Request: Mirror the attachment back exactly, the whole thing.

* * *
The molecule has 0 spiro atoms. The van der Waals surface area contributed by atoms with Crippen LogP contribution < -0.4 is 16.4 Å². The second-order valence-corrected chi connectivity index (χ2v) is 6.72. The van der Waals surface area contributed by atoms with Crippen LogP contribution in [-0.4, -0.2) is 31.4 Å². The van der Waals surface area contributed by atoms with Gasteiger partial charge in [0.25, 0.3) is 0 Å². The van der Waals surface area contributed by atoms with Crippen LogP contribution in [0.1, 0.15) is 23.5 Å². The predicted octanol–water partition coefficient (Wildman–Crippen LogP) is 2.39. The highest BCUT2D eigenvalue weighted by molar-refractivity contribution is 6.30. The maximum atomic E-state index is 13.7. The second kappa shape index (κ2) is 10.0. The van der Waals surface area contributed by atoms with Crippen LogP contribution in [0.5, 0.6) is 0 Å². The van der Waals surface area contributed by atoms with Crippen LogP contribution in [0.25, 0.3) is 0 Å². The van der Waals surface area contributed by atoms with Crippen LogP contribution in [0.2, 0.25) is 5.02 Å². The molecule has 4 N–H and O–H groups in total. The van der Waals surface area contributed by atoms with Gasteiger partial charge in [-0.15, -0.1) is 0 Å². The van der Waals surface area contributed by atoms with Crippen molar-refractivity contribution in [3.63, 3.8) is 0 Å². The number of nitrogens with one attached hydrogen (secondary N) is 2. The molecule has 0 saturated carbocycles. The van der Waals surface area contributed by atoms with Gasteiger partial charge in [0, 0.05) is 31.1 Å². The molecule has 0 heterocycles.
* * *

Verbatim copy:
The molecule has 0 spiro atoms. The van der Waals surface area contributed by atoms with Crippen LogP contribution < -0.4 is 16.4 Å². The second-order valence-corrected chi connectivity index (χ2v) is 6.72. The van der Waals surface area contributed by atoms with Crippen LogP contribution in [-0.4, -0.2) is 31.4 Å². The van der Waals surface area contributed by atoms with Gasteiger partial charge in [0.25, 0.3) is 0 Å². The van der Waals surface area contributed by atoms with Crippen LogP contribution in [0.1, 0.15) is 23.5 Å². The predicted octanol–water partition coefficient (Wildman–Crippen LogP) is 2.39. The highest BCUT2D eigenvalue weighted by molar-refractivity contribution is 6.30. The maximum atomic E-state index is 13.7. The second kappa shape index (κ2) is 10.0. The van der Waals surface area contributed by atoms with Crippen LogP contribution in [0.5, 0.6) is 0 Å². The van der Waals surface area contributed by atoms with Crippen LogP contribution in [0.25, 0.3) is 0 Å². The van der Waals surface area contributed by atoms with Crippen LogP contribution in [0.2, 0.25) is 5.02 Å². The molecule has 4 N–H and O–H groups in total. The van der Waals surface area contributed by atoms with Gasteiger partial charge in [-0.15, -0.1) is 0 Å². The van der Waals surface area contributed by atoms with Crippen molar-refractivity contribution in [3.63, 3.8) is 0 Å². The number of nitrogens with one attached hydrogen (secondary N) is 2. The molecule has 0 saturated carbocycles. The van der Waals surface area contributed by atoms with Gasteiger partial charge in [0, 0.05) is 31.1 Å². The molecule has 0 heterocycles.